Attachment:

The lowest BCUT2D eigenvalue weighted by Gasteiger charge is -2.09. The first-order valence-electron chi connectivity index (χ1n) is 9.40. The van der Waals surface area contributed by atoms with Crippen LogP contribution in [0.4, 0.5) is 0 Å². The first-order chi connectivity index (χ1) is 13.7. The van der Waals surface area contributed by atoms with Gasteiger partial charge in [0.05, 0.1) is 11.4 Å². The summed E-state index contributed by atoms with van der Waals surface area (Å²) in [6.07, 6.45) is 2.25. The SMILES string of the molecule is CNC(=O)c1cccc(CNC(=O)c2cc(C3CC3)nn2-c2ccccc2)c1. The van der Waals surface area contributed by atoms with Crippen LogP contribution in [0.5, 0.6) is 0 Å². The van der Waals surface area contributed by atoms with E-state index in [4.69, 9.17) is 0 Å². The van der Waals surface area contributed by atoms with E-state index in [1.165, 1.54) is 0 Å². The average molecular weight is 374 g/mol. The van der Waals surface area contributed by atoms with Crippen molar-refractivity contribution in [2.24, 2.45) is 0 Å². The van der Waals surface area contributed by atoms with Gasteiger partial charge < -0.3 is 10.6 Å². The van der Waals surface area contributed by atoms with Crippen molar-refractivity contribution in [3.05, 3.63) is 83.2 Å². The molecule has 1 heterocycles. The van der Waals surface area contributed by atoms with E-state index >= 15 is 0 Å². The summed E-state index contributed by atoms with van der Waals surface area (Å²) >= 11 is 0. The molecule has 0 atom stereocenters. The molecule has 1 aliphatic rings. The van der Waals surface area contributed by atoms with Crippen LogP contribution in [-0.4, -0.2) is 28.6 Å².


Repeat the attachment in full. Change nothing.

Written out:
The lowest BCUT2D eigenvalue weighted by Gasteiger charge is -2.09. The first-order valence-electron chi connectivity index (χ1n) is 9.40. The van der Waals surface area contributed by atoms with Crippen LogP contribution in [0.4, 0.5) is 0 Å². The first-order chi connectivity index (χ1) is 13.7. The van der Waals surface area contributed by atoms with Gasteiger partial charge in [0.05, 0.1) is 11.4 Å². The summed E-state index contributed by atoms with van der Waals surface area (Å²) in [6.07, 6.45) is 2.25. The SMILES string of the molecule is CNC(=O)c1cccc(CNC(=O)c2cc(C3CC3)nn2-c2ccccc2)c1. The van der Waals surface area contributed by atoms with Crippen LogP contribution in [0.5, 0.6) is 0 Å². The van der Waals surface area contributed by atoms with E-state index in [4.69, 9.17) is 0 Å². The van der Waals surface area contributed by atoms with E-state index in [1.165, 1.54) is 0 Å². The average molecular weight is 374 g/mol. The van der Waals surface area contributed by atoms with Crippen molar-refractivity contribution in [2.24, 2.45) is 0 Å². The van der Waals surface area contributed by atoms with Gasteiger partial charge < -0.3 is 10.6 Å². The van der Waals surface area contributed by atoms with Crippen molar-refractivity contribution in [3.05, 3.63) is 83.2 Å². The molecule has 1 heterocycles. The van der Waals surface area contributed by atoms with E-state index >= 15 is 0 Å². The summed E-state index contributed by atoms with van der Waals surface area (Å²) >= 11 is 0. The molecule has 0 atom stereocenters. The molecule has 1 aliphatic rings. The van der Waals surface area contributed by atoms with Crippen LogP contribution in [-0.4, -0.2) is 28.6 Å².